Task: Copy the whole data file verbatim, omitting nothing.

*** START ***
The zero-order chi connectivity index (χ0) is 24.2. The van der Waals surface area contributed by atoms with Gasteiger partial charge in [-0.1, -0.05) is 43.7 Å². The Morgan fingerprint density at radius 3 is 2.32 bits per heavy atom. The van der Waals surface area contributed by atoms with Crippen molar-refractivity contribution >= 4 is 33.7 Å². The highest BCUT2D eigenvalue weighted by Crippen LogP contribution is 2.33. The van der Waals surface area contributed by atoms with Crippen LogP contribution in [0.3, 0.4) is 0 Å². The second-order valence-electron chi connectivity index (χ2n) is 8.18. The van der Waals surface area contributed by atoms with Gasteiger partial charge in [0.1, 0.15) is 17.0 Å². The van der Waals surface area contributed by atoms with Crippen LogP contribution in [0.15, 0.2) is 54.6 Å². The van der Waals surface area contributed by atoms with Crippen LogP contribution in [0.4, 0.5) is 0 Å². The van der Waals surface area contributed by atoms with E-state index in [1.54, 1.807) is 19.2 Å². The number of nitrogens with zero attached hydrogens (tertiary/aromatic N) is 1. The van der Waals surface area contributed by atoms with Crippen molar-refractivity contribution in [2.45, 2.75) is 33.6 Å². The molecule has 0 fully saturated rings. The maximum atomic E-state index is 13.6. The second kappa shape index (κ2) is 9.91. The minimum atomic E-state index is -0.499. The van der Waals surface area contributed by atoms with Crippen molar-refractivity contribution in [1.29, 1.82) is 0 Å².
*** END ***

The zero-order chi connectivity index (χ0) is 24.2. The van der Waals surface area contributed by atoms with Gasteiger partial charge in [-0.1, -0.05) is 43.7 Å². The Morgan fingerprint density at radius 3 is 2.32 bits per heavy atom. The van der Waals surface area contributed by atoms with Crippen molar-refractivity contribution >= 4 is 33.7 Å². The highest BCUT2D eigenvalue weighted by Crippen LogP contribution is 2.33. The van der Waals surface area contributed by atoms with Crippen LogP contribution in [0.3, 0.4) is 0 Å². The second-order valence-electron chi connectivity index (χ2n) is 8.18. The van der Waals surface area contributed by atoms with Gasteiger partial charge in [0.1, 0.15) is 17.0 Å². The van der Waals surface area contributed by atoms with Crippen LogP contribution in [0.15, 0.2) is 54.6 Å². The van der Waals surface area contributed by atoms with Crippen LogP contribution in [0.4, 0.5) is 0 Å². The van der Waals surface area contributed by atoms with E-state index in [1.54, 1.807) is 19.2 Å². The number of nitrogens with zero attached hydrogens (tertiary/aromatic N) is 1. The van der Waals surface area contributed by atoms with Crippen molar-refractivity contribution in [2.45, 2.75) is 33.6 Å². The molecule has 0 fully saturated rings. The maximum atomic E-state index is 13.6. The second kappa shape index (κ2) is 9.91. The minimum atomic E-state index is -0.499. The van der Waals surface area contributed by atoms with Crippen molar-refractivity contribution in [1.29, 1.82) is 0 Å².